Exploring the story of Africa's contemporary history and politics through the lens of peacekeeping, this concise and accessible book, based on over a decade of research across ten countries, focuses not on peacekeeping in Africa but, rather, peacekeeping by Africans. Going beyond the question of why post-conflict states contribute troops to peacekeeping efforts, Jonathan Fisher and Nina Wilén demonstrate how peacekeeping is – and has been – weaved into Africa's national, regional and international politics more broadly, and with what implications for how we should understand the continent, its history and its politics. In doing so, and drawing on fieldwork undertaken in every region of the continent, Fisher and Wilén explain how profoundly this involvement in peacekeeping has shaped contemporary Africa.
A wealth of new data have been unearthed in recent years on African economic growth, wages, living standards, and taxes. In The Wealth and Poverty of African States, Morten Jerven shows how these findings transform our understanding of African economic development. He focuses on the central themes and questions that these state records can answer, tracing how African states evolved over time and the historical footprint they have left behind. By connecting the history of the colonial and postcolonial periods, he reveals an aggregate pattern of long-run growth from the late nineteenth century into the 1970s, giving way to widespread failure and decline in the 1980s, and then followed by two decades of expansion since the late 1990s. The result is a new framework for understanding the causes of poverty and wealth and the trajectories of economic growth and state development in Africa across the twentieth century.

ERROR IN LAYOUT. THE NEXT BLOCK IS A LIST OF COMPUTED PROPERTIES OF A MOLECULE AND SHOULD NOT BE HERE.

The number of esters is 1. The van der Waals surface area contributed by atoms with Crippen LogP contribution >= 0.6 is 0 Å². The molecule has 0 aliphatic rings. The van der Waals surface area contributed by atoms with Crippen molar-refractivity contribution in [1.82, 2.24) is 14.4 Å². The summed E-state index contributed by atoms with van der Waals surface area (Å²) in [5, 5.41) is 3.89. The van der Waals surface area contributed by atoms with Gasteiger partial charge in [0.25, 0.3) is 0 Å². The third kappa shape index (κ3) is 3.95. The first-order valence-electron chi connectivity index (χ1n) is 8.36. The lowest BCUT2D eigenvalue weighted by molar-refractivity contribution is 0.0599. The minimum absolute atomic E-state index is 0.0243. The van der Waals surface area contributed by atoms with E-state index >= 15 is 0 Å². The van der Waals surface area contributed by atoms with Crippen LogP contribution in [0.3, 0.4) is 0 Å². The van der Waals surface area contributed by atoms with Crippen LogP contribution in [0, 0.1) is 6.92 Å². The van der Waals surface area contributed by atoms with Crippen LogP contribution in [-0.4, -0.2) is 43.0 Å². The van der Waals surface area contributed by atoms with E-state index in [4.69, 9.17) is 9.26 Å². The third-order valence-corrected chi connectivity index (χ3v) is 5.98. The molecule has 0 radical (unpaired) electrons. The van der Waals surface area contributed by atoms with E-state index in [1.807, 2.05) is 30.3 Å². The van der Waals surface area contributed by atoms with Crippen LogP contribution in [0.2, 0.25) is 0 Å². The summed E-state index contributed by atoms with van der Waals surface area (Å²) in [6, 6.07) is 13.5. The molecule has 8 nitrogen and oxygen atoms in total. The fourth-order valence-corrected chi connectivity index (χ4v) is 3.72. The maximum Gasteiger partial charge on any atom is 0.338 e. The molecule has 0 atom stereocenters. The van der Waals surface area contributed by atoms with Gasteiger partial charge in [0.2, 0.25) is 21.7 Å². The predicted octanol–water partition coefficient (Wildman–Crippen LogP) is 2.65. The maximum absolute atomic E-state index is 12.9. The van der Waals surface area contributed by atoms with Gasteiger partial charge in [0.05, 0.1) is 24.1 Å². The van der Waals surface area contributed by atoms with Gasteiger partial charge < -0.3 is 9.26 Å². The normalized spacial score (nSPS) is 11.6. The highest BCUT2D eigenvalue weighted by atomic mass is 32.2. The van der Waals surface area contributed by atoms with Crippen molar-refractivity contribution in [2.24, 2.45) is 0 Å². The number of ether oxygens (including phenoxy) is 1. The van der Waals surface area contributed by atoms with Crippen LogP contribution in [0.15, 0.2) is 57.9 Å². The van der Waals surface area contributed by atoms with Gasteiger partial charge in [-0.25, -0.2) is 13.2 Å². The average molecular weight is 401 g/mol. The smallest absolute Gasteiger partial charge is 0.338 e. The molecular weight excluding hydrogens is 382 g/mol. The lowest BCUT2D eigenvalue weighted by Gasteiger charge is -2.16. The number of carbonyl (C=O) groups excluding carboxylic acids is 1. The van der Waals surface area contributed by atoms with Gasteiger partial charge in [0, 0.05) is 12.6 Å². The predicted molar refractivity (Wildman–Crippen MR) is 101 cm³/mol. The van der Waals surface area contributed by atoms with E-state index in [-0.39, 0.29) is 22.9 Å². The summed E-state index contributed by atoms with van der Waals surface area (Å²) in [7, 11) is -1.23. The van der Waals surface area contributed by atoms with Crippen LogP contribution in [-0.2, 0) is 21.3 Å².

Of all of the African language families, the Chadic languages belonging to the Afroasiatic macro-family are highly internally diverse due to a long history and various scenarios of language contact. This pioneering study explores the development of the sound systems of the 'Central Chadic' languages, a major branch of the Chadic family. Drawing on and comparing field data from about 60 different Central Chadic languages, H. Ekkehard Wolff unpacks the specific phonological principles that underpin the Chadic languages' diverse phonological evolution, arguing that their diversity results to no little extent from historical processes of 'prosodification' of reconstructable segments of the proto-language. The book offers meticulous historical analyses of some 60 words from Proto-Central Chadic, in up to 60 individual modern languages, including both consonants and vowels. Particular emphasis is on tracing the deep-rooted origin and impact of palatalisation and labialisation prosodies within a phonological system that, on its deepest level, recognises only one vowel phoneme */a/.